Traditions to Treasure is the third and final volume in this Christian Heritage Series. This third volume describes four other aspects of our rich Christian heritage. • The formation in the 19th century of assemblies of Christians gathering in the name of the Lord Jesus Christ. • Hymns and those godly and gifted men and women who wrote them. • The value of the printed page, the painstaking work of some of those who gave us the earliest aids to Bible study. • The work and achievements of some 19th century pioneers in caring for the poor and the needy. Those strands of Christian communion, care and compassion, along with the service of song and the study of scripture, are woven together in this book, aptly called Traditions to Treasure.
Book Review from Precious Seed Magazine – August 2020
I recall as a young boy, that my father had a book called Chief Men Among the Brethren. My memory is of grainy photographs of be-whiskered, gloomy faces, without a ghost of a smile; I did not feel encouraged to read any further in this austere looking tome. However, over the years I have learnt to understand and appreciate the debt owed to these men who were raised up by God to light a torch and raise a standard against the largely sterile state religion of their day. One unfortunate legacy of this revival is the appellation ‘Brethren’, which, with the arrogant definite article, has defined in the opinion of many those who have sought to benefit from the godly lives and teaching of these men and others of like mind.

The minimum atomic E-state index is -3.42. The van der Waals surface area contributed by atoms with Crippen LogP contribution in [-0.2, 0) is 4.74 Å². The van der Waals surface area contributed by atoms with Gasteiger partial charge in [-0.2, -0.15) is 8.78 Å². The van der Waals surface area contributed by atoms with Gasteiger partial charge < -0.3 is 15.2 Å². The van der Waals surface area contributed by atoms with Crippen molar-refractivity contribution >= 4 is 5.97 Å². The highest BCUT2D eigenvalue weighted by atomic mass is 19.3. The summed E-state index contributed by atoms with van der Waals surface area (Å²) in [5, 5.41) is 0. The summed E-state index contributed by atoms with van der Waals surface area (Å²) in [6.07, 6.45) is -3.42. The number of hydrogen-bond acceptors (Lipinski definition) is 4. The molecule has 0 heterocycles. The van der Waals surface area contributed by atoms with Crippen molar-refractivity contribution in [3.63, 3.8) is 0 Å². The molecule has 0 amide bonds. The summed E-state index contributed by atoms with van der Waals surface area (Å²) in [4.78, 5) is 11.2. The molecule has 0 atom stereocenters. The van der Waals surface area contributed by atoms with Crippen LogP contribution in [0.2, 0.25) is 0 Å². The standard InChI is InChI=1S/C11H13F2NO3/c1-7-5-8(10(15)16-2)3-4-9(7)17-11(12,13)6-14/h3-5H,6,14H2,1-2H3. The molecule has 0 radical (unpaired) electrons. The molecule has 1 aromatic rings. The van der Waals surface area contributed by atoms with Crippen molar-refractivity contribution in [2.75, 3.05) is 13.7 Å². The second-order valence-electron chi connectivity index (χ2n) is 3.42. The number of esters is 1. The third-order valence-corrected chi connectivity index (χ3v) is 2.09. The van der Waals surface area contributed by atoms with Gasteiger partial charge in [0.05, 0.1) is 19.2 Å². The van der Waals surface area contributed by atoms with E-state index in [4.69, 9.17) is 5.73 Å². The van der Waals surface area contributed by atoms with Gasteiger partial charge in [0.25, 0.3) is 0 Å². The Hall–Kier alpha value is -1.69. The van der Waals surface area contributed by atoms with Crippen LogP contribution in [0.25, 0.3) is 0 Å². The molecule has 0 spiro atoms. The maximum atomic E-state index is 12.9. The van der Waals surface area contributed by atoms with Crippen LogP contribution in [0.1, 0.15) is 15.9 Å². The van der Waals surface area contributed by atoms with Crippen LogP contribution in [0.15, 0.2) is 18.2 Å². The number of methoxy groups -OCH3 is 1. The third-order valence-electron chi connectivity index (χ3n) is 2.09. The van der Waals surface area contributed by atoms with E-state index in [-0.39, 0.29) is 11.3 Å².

This book is the third and final volume of the ‘Christian Heritage Series‘ tracing the history of gospel witness from the 14th century. The present volume brings into focus the work from the late 18th century and on through Victorian days. I discovered from reading this book that behind the gallery of sombre faces of childhood memory, lie the histories of men of God, who sacrificed much, travelled the world at great personal and family cost and, from backgrounds of privilege and academia, reached out to the poor and the lost both materially and spiritually.
The greater part of this book recalls the legacy of hymns left on record during this period, many of which form the backbone of our 21st century hymnbooks, and are unrivalled by more modern writers in their appreciation of the Lord Jesus. They remain an essential aid to worship, full of doctinal truth, memorable and uplifting.
There are also chapters given to the origin of books and printed matter to assist study of the scriptures, and a brief history of some great Christian philanthropists whose life-work lives on. In undertaking this series of books Cargill and Brown have provided a work of real benefit for the people of God.